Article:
Whatever the cause, this psychological pain can be severe and seriously affect many different areas of your life.
While it's often dismissed as less serious than physical pain, it's important to take emotional pain seriously. There are many common feelings associated with emotional pain that can affect your physical and mental health.
Also known as : mental anguish, mental anguish, mental anguish, emotional anguish, psychological anguish, algopsychalia, soul pain, or mental anguish
Symptoms of emotional distress
Symptoms of emotional pain may include feelings of:
- deep sadness, sorrow, or depression
- intense pain
- loneliness and isolation
- negative emotion
Causes of emotional pain
There are many different emotions that can cause psychological distress. Everyone may experience these feelings from time to time, but when the feelings are intense and persistent, they can interfere with a person's ability to function and carry out normal daily activities.
Sadness is a natural emotion associated with loss and disappointment. However, if it doesn't subside over time, it could indicate a treatable condition called depression, which can affect your entire body.
Anger is a basic human emotion. It releases adrenaline, increases muscle tone and speeds up breathing. This is the "fight" part of the "fight/flight/freeze" response. Sometimes it can be mobilized; however, if not managed properly, this response can lead to long-term physical consequences.
Like anger, anxiety and fear release adrenaline. This often results in nervousness, a tendency to startle easily, an inability to relax (the "flight" response), or a feeling of being immobilized or stuck (the "freeze" response).
Substance use may also cause anxiety, in which case abstinence from alcohol and drugs often improves symptoms. Tell your doctor about any alcohol or drug use to make sure you get the correct diagnosis and treatment.
shame and guilt
Shame and guilt often lead to a "nervous" or heavy feeling in the stomach. As is common among addicts, shame can lead to and be exacerbated by the need for secrecy.
If left unaddressed, long-term feelings of shame and guilt can lead to physical symptoms.
Some common types of physical pain that may be associated with emotional distress include:
- Muscle pain, especially in the neck
- arm and leg pain
- Stomach pain or upset stomach
Emotional pain may also be accompanied by:
- aggression and violence
- alcohol or substance use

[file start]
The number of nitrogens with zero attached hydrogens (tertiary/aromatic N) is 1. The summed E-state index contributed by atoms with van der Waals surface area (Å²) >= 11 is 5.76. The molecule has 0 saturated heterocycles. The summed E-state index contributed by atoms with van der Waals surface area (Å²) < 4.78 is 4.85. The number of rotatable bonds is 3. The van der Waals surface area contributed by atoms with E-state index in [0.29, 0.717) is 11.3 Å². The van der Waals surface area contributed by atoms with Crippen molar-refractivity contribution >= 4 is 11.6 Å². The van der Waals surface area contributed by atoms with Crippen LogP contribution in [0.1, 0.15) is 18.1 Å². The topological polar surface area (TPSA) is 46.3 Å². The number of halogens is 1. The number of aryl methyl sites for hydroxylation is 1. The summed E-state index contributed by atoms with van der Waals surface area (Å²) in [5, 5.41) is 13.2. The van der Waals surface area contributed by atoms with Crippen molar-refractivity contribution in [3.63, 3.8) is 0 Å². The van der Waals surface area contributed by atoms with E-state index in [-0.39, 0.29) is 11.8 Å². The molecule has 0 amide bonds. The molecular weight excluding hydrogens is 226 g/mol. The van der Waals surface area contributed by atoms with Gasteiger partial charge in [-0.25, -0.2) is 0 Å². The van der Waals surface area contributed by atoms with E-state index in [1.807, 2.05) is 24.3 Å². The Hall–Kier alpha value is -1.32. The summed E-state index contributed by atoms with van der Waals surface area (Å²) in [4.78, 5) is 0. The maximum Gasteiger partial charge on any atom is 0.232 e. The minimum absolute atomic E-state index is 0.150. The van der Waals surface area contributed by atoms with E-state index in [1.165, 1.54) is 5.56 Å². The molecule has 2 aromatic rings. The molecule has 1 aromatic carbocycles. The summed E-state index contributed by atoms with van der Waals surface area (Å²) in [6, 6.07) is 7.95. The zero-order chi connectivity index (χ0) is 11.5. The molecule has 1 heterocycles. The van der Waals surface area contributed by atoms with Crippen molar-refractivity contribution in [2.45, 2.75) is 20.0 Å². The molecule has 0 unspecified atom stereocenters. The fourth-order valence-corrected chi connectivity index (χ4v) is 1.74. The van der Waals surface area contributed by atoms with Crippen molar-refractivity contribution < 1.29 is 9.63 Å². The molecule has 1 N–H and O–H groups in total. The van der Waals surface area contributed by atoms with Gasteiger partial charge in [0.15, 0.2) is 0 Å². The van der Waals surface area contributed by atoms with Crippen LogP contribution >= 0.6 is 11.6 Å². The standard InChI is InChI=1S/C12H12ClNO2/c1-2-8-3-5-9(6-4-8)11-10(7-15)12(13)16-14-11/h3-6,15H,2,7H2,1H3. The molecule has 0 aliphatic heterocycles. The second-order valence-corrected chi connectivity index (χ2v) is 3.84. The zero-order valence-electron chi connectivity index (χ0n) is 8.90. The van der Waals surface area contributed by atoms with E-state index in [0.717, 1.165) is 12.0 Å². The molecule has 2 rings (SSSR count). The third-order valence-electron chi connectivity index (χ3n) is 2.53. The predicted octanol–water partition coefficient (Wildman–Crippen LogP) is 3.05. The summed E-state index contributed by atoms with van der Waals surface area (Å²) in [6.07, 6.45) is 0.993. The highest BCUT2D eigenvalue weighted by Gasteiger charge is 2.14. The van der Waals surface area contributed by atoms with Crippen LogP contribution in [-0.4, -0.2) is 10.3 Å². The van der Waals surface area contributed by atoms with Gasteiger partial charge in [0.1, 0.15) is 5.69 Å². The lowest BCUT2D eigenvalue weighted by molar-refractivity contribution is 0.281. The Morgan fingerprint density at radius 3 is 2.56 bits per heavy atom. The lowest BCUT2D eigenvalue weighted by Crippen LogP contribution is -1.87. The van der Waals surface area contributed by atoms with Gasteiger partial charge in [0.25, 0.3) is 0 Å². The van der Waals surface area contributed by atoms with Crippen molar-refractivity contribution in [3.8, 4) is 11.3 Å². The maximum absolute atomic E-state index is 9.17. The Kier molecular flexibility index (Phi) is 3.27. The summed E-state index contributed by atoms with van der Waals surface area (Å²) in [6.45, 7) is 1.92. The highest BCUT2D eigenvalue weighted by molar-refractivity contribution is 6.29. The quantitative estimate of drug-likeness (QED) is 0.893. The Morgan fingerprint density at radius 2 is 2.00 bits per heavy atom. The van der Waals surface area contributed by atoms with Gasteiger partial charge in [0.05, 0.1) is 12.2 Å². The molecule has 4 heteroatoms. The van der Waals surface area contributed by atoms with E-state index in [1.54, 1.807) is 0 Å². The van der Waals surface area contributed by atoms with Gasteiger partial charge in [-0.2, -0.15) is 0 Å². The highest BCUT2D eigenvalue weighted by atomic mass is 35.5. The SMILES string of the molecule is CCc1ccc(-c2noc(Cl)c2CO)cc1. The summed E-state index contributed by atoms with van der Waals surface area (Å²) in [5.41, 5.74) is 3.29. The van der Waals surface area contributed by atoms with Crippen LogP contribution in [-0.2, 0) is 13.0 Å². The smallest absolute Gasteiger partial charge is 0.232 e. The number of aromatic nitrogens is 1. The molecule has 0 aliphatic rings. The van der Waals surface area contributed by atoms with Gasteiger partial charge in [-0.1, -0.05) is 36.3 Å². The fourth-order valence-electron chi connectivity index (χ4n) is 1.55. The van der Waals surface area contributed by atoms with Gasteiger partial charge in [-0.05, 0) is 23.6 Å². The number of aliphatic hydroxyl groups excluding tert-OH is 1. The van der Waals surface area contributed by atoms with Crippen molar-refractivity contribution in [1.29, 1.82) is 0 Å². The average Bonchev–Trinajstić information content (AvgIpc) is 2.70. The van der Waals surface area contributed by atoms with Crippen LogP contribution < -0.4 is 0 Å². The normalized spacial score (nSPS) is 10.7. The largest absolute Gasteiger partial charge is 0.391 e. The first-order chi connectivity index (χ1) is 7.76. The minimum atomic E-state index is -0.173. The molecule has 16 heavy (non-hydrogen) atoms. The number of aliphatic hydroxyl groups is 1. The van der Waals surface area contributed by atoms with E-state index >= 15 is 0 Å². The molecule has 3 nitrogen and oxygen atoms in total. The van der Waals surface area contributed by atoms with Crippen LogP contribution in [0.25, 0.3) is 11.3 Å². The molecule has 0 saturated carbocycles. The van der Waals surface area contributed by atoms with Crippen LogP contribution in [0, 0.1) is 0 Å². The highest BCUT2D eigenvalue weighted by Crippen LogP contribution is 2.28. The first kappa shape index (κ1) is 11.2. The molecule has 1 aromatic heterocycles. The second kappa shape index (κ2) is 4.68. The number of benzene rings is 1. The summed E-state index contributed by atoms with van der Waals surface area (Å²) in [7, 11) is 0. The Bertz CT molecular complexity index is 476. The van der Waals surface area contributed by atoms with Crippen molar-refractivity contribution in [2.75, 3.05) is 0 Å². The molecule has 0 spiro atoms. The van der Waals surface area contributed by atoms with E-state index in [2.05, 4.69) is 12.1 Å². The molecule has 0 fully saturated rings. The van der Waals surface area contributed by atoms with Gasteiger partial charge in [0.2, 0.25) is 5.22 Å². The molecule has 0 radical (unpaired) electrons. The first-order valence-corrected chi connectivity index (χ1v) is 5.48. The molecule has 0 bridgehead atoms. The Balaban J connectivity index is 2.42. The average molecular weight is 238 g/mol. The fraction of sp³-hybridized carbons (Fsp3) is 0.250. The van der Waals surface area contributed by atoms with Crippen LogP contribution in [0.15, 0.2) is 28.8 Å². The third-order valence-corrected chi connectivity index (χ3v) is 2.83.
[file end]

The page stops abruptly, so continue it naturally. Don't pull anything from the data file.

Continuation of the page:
- suicide attempt
- Compulsive behaviors, including shopping, gambling, and sex addiction
- eating disorder
- risky behavior
- suicidal thoughts
physical pain vs. emotional pain
Both emotional pain and physical pain are associated with changes in the prefrontal cortex and cingulate cortex.
Some types of pain are purely physical, and some are purely emotional; but many times, the pain lies somewhere in the middle.
emotional pain treatment
Treatment for emotional pain often involves addressing the underlying causes of symptoms, so treatment often depends on the individual diagnosis. Mental illnesses such as anxiety and depression can be treated with psychotherapy, medication, or a combination of both.
and other specific methods. Cognitive behavioral therapy (CBT)
Medications may sometimes be prescribed to address certain symptoms of emotional distress. Such medications may include:
- Antidepressants, including selective serotonin reuptake inhibitors (SSRIs) such as Prozac (fluoxetine) and Zoloft (sertraline).
- Anti-anxiety medications, including benzodiazepines such as Valium (diazepam) and Xanax (alprazolam).
complementary and alternative medicine
Sometimes, alternative therapies such as acupuncture, tai chi, yoga, biofeedback, hypnosis, and meditation can also be used to help relieve symptoms of emotional pain.
Emotional pain is often as intense as physical pain, sometimes even causing symptoms of body pain. It can also have adverse effects on short- and long-term mental health, so it's important to get appropriate help and treatment.
Because emotional pain is so painful, people often turn to unhealthy coping mechanisms, including drugs and alcohol. The problem is that while these methods may provide short-term relief, they can cause more harm in the long run.
Some healthier ways to manage symptoms of emotional pain can include:
- Talk to someone : Social support is crucial to emotional health, and talking to someone trustworthy, whether it's a good friend or a counselor, can help.
- Exercise : Physical activity has been shown to be effective in improving mood, so it's a great way to help cope with emotional pain. Boost Your Mood It's better to vent your anger by running around the block than to show aggression. An afternoon walk is better than scrolling endlessly through social media posts
- Practice mindfulness : Mindfulness is a mental practice of focusing on the present moment, which can be helpful when you are trying to cope with difficult emotions such as anxiety, sadness, grief, and more. and anger. This process includes not only becoming more aware of your emotions, but also learning to accept and let go of the need to control or eliminate those emotions.
Most importantly, if symptoms of emotional distress are causing severe distress or interfering with your daily life, talk to your doctor or mental health professional.